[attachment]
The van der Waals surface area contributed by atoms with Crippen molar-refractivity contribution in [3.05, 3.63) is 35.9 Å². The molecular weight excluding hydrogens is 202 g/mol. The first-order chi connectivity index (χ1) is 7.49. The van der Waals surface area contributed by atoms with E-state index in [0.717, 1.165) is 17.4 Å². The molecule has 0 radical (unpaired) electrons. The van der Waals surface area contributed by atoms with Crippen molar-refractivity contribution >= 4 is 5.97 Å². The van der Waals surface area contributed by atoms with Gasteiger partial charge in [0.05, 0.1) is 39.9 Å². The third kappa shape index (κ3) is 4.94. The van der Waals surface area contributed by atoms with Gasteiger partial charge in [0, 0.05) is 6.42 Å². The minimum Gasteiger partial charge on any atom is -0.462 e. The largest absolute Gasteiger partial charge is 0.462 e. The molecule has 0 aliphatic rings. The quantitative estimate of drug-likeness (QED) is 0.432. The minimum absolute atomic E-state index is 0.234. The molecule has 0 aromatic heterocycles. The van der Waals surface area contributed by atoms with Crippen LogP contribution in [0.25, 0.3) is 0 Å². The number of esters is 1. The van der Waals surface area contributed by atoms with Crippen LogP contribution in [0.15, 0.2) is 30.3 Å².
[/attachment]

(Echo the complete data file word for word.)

The van der Waals surface area contributed by atoms with Crippen molar-refractivity contribution in [3.05, 3.63) is 35.9 Å². The molecular weight excluding hydrogens is 202 g/mol. The first-order chi connectivity index (χ1) is 7.49. The van der Waals surface area contributed by atoms with E-state index in [0.717, 1.165) is 17.4 Å². The molecule has 0 radical (unpaired) electrons. The van der Waals surface area contributed by atoms with Crippen molar-refractivity contribution >= 4 is 5.97 Å². The van der Waals surface area contributed by atoms with Gasteiger partial charge in [0.05, 0.1) is 39.9 Å². The third kappa shape index (κ3) is 4.94. The van der Waals surface area contributed by atoms with Gasteiger partial charge in [0, 0.05) is 6.42 Å². The minimum Gasteiger partial charge on any atom is -0.462 e. The largest absolute Gasteiger partial charge is 0.462 e. The molecule has 0 aliphatic rings. The quantitative estimate of drug-likeness (QED) is 0.432. The minimum absolute atomic E-state index is 0.234. The molecule has 0 aromatic heterocycles. The van der Waals surface area contributed by atoms with Crippen LogP contribution in [0.25, 0.3) is 0 Å². The number of esters is 1. The van der Waals surface area contributed by atoms with Crippen LogP contribution in [0.15, 0.2) is 30.3 Å².